#ECTRIMS2018 – Rituximab for MS Does Not Increase Cancer Risk Compared to Gilenya and Tysabri, Swedish Study Finds
Treatment of multiple sclerosis (MS) patients with rituximab does not increase breast cancer risk in women, and is not associated with a higher risk for malignant cancer of any type in men or women, when compared to Gilenya (fingolimod) or Tysabri (natalizumab), according to a nationwide study in Sweden.
The study, “Cancer risk among Swedish multiple sclerosis patients: a nationwide cohort study comparing rituximab, fingolimod and natalizumab,” was presented at the 34th congress of the European Committee for Treatment and Research in Multiple Sclerosis (ECTRIMS), taking place Oct. 10-12, in Berlin, Germany. The presenter was Karolinska Institutet, Stockholm, Sweden.
Increased cancer risk is a current long-term concern of using disease-modifying therapies (DMTs) able to exert greater effects on the immune system. This is supported by data from the ORATORIO Phase 3 trial (NCT01194570) in primary progressive MS patients, showing that treatment with the DMT Ocrevus (ocrelizumab, marketed by Genentech) was associated with an increased incidence of breast cancer.
Despite this information, long-term follow-up data on cancer risk in large, real-world groups of MS patients on novel DMTs are still scarce.
Aiming to address this gap, a team from the Karolinska Institutet, Sweden, assessed breast cancer risk among female MS patients treated with rituximab. The team also compared the risk of all types of malignant cancer in MS patients treated with different therapies, namely rituximab, Novartis’ Gilenya, and Biogen’s Tysabri.
Of note, rituximab — developed by Genentech and Biogen — has been used off-label, or outside the approved indications, in MS patients. The drug targets a protein called CD20 in immune B-cells, causing their depletion. Rituximab is approved by the U.S. Food and Drug Administration for the treatment of lymphoma, rheumatoid arthritis, ANCA vasculitis, and the rare skin disorder pemphigus vulgaris, and is sold under the brand name Rituxan.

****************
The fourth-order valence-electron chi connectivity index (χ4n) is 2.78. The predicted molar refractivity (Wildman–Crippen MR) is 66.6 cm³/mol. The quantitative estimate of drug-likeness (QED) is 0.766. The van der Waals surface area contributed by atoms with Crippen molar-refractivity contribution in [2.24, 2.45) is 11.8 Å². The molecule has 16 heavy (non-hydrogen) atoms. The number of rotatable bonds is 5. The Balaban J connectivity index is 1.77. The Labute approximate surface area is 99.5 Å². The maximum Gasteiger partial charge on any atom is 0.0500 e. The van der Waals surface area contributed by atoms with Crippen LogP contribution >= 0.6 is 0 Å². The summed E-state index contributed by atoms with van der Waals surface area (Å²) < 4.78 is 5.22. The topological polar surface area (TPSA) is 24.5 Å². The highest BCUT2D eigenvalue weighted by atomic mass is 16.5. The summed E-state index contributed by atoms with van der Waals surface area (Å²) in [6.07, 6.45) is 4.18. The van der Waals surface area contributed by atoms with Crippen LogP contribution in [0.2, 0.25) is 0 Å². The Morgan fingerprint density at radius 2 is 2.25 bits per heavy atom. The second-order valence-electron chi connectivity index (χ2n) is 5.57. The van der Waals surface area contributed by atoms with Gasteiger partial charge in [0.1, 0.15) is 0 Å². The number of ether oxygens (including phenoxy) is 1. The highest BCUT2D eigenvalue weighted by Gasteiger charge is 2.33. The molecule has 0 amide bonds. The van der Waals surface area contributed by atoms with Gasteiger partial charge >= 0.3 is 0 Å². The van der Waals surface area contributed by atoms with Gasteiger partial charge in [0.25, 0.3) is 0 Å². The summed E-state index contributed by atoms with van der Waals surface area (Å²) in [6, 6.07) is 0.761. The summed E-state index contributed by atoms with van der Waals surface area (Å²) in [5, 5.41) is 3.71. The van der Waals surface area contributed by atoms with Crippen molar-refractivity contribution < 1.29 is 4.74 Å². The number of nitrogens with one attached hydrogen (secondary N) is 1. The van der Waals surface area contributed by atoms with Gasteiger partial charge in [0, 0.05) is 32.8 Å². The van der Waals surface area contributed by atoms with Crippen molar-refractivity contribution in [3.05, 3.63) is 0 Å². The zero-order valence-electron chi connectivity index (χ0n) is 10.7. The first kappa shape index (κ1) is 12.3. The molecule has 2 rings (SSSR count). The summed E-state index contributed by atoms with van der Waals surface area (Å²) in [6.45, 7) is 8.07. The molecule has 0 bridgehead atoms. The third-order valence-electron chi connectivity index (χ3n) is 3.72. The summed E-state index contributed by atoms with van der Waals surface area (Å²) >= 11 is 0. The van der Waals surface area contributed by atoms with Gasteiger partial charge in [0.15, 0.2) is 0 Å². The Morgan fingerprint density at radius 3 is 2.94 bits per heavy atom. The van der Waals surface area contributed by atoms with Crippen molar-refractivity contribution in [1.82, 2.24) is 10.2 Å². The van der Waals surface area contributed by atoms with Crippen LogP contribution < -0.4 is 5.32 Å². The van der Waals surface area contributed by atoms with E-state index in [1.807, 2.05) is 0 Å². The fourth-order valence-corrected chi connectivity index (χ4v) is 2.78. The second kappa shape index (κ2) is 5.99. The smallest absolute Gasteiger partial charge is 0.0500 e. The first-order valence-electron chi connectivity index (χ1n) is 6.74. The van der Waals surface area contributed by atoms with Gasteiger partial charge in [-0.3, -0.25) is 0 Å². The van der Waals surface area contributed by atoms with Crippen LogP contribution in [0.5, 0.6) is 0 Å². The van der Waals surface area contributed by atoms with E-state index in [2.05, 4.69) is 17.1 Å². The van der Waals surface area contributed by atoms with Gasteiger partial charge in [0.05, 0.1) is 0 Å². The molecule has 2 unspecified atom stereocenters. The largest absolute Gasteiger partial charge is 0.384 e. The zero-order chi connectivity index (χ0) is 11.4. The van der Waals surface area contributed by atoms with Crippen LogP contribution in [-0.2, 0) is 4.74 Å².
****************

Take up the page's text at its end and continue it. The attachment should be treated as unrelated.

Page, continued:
The study was based on data from the Swedish MS register, linked to national healthcare and census registers, and included patients treated between 2011 and 2016.
Results revealed one case of malignant breast cancer in women with MS, among 2,274 rituximab treatment starts.
According to the team, this corresponds to an incidence rate of 2.32 cancers per 10,000 person-years (a measure that sums actual follow-up duration per patient), which is comparable to, or possibly lower than, the rate of the general female population (12.07 cancers per 10,000 person-years). And it is even lower than the rate reported in the ORATORIO trial with Ocrevus (26.1 cancers per 10,000 person-years).
The incidence rate of malignant breast cancer was 2.92 per 10,000 person-years in women taking Gilenya and 2.19 in those taking Tysabri.
As for the total group of patients (men and women) and regarding any type of malignant cancer, the data showed a total of 3,236 rituximab therapy starts, and 15 cancers of any type. The incidence rate was 24 cancers per 10,000 person-years.
In the other groups, the incidence rate of any type of malignant cancer was 46.28 per 10,000 person-years in those taking Gilenya, 23.09 in those taking Tysabri, and 29.62 in the general population.
Overall, “for malignant cancer of any type, we found no increased risk for RTX [rituximab], compared to FGL [Gilenya] and NTZ [Natalizumab],” Alping said in the presentation.
The “overall cancer risk and risk of breast cancer might not be major concerns short-term when treating MS patient with [rituxumab] relative to other DMTs,” Alping concluded.
Nonetheless, the team is cautious and emphasizes that “more detailed analyses are necessary.”
Of note, one of the study’s authors received research grants from pharmaceutical companies, including Novartis and Biogen.